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4.19 Exceptional Conditions

When the running program encounters a condition it is not able to handle, it signals an exception. To illustrate the concept, let’s consider the execution of the following code fragment:

  if primitive_hasmx(domainpart($f))
    accept
  fi

The function primitive_hasmx (see primitive_hasmx) tests whether the domain name given as its argument has any ‘MX’ records. It should return a boolean value. However, when querying the Domain Name System, it may fail to get a definite result. For example, the DNS server can be down or temporary unavailable. In other words, primitive_hasmx can be in a situation when, instead of returning ‘yes’ or ‘no’, it has to return ‘don't know’. It has no way of doing so, therefore it signals an exception.

Each exception is identified by exception type, an integer number associated with it.

4.19.1 Built-in Exceptions

The lowest 19 exception numbers are reserved for built-in exceptions. These are declared in module status.mf. The following table summarizes all built-in exception types implemented by mailfromd version 8.7:

e_dbfailure

General database failure. For example, the database cannot be opened. This exception can be signaled by any function that queries any DBM database.

e_divzero

Division by zero.

e_exists

This exception is emitted by dbinsert built-in if the requested key is already present in the database (see dbinsert).

e_eof

Function reached end of file while reading. See I/O functions, for a description of functions that can signal this exception.

e_failure
failure
e_failure

A general failure has occurred. In particular, this exception is signaled by DNS lookup functions when any permanent failure occurs. This exception can be signaled by any DNS-related function (hasmx, poll, etc.) or operation (mx matches).

e_format

Invalid input format. This exception is signaled if input data to a function are improperly formatted. In version 8.7 it is signaled by message_burst function if its input message is not formatted according to RFC 934. See Message digest functions.

e_invcidr

Invalid CIDR notation. This is signaled by match_cidr function when its second argument is not a valid CIDR.

e_invip

Invalid IP address. This is signaled by match_cidr function when its first argument is not a valid IP address.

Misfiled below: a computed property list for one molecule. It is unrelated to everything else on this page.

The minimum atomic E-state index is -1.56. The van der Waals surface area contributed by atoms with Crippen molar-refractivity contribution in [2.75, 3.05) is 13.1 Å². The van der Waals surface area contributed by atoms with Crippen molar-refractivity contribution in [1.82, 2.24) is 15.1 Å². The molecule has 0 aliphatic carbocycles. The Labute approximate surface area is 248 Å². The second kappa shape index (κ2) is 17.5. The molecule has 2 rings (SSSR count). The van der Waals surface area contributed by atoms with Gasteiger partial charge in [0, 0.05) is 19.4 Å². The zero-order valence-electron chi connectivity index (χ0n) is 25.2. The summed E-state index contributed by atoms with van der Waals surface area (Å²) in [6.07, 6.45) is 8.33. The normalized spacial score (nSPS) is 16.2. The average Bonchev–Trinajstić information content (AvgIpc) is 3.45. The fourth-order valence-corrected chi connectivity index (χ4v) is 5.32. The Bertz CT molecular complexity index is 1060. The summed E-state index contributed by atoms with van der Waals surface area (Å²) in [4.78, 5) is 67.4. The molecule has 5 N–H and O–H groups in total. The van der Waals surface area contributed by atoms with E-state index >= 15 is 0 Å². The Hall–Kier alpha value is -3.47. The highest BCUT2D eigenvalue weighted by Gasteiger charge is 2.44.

e_invtime

Invalid time interval specification. It is signaled by interval function if its argument is not a valid time interval (see time interval specification).

e_io

An error occurred during the input-output operation. See I/O functions, for a description of functions that can signal this exception.

e_macroundef

A Sendmail macro is undefined.

e_noresolve

The argument of a DNS-related function cannot be resolved to host name or IP address. Currently only ismx (see ismx) raises this exception.

e_range

The supplied argument is outside the allowed range. This is signalled, for example, by substring function (see substring).

e_regcomp

Regular expression cannot be compiled. This can happen when a regular expression (a right-hand argument of a matches operator) is built at the runtime and the produced string is an invalid regex.

e_ston_conv

String-to-number conversion failed. This can be signaled when a string is used in numeric context which cannot be converted to the numeric data type. For example:

 set x "10a"
 if x / 2
   …

The if condition will signal ston_conv, since ‘10a’ cannot be converted to a number.

e_temp_failure
temp_failure
e_temp_failure

A temporary failure has occurred. This can be signaled by DNS-related functions or operations.

e_url

The supplied URL is invalid. See Interfaces to Third-Party Programs.

In addition to these, two symbols are defined that are not exception types in the strict sense of the world, but are provided to make writing filter scripts more convenient. These are success, meaning successful return from a function, and not_found, meaning that the required entity (e.g. domain name or email address) was not found. See Figure 4.1, for an illustration on how these can be used. For consistency with other exception codes, these can be spelled as e_success and e_not_found.

4.19.2 User-defined Exceptions

You can define your own exception types using the dclex statement:

dclex type

In this statement, type must be a valid MFL identifier, not used for another constant (see Constants). The dclex statement defines a new exception identified by the constant type and allocates a new exception number for it.

The type can subsequently be used in throw and catch statements, for example:

dclex myrange

number fact(number val)
  returns number
do
  if val < 0
    throw myrange "fact argument is out of range"
  fi
  …
done

4.19.3 Exception Handling